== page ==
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Lenroy Mclean v. Duke Terrell - Warden

June 27, 2012


The opinion of the court was delivered by: Roslynn R. Mauskopf, United States District Judge.


Petitioner Lenroy McLean ("Petitioner"), who is currently incarcerated at the Federal Correctional Institution Medium I in Adelanto, California (see Notice of Change of Address, Mar. 18, 2011 (Doc. No. 4)),filed this pro se Petition for a Writ of Habeas Corpus pursuant to 28 U.S.C. § 2241 while incarcerated at the Metropolitan Detention Center located in Brooklyn, New York. Petitioner claims, inter alia, that he was denied due process at a disciplinary hearing resulting in a finding that petitioner participated in a group demonstration while he was held at the Federal Medical Center in Devens, Massachusetts ("FMC Devens"). He seeks to (1) reinstate twenty-seven days of good conduct time taken; (2) expunge the incident report; and (3) be transferred back to a facility closer to his family. (Am. Pet. for Writ of Habeas Corpus ("Am. Pet.") (Doc. No. 7) at 11.)For the reasons set forth below, petitioner's claims are without merit and his amended petition is DISMISSED in its entirety.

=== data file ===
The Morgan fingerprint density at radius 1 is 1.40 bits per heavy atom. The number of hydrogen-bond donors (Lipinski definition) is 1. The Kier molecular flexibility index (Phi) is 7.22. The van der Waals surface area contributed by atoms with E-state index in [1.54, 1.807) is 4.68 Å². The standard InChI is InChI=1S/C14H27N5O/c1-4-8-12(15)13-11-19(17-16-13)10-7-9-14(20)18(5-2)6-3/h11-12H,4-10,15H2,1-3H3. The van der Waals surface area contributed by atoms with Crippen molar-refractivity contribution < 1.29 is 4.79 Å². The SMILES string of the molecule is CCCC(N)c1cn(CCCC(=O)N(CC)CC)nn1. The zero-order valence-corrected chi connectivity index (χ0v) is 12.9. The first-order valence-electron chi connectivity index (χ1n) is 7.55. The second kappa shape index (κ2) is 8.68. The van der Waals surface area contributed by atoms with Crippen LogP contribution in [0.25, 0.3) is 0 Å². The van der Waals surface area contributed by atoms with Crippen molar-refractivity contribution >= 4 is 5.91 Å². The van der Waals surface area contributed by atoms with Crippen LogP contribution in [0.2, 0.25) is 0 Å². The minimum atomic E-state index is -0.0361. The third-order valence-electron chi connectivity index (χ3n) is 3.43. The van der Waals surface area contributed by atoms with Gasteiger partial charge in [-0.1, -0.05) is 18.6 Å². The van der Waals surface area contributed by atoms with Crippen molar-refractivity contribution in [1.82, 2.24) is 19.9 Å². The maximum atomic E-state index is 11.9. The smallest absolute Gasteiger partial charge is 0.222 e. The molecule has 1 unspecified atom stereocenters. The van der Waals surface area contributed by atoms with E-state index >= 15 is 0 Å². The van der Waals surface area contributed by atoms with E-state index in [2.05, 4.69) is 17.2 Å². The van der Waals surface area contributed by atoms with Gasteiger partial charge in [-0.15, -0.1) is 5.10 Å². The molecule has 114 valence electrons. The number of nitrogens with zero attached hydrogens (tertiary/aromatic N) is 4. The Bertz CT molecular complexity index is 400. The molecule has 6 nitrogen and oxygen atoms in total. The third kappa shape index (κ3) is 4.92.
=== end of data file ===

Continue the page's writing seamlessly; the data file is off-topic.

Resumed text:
Bureau of Prisons policy states that the chaplain may arrange for inmate religious groups to have one appropriate ceremonial or commemorative meal each year, and that an inmate may attend one religious ceremonial meal in a calendar year. See 28 C.F.R. § 548.20(c) (2012); Program Statement P5360.09, Religious Beliefs and Practices 19-20, Federal Bureau of Prisons (Dec. 31, 2004) ("BOP Program Statement P5360.09").*fn1 In September 2009, the FMC Devens Chaplaincy preapproved the menu for the annual Rastafarian ceremonial meal for the fiscal year of 2010. (See Declaration of Nicole McFarland ("McFarland Decl.") (Doc. No. 15) Ex. A, at 021.) On July 23, 2010, a group of inmates identifying with the Rastafarian faith, including petitioner then housed at FMC Devens, entered Chaplain Prickett's office to voice concern that the preapproved meal would consist of haddock, which they believed was an unclean scavenger fish and thus inappropriate for the Rastafarian diet. The inmates indicated that they would not eat the haddock and began to negotiate with Chaplain Prickett, seeking a new date for the ceremonial meal with red snapper, or to have Food Service cook them a pot of rice and peas for the originally scheduled meal. (Id.; see also Am. Pet. at 6.)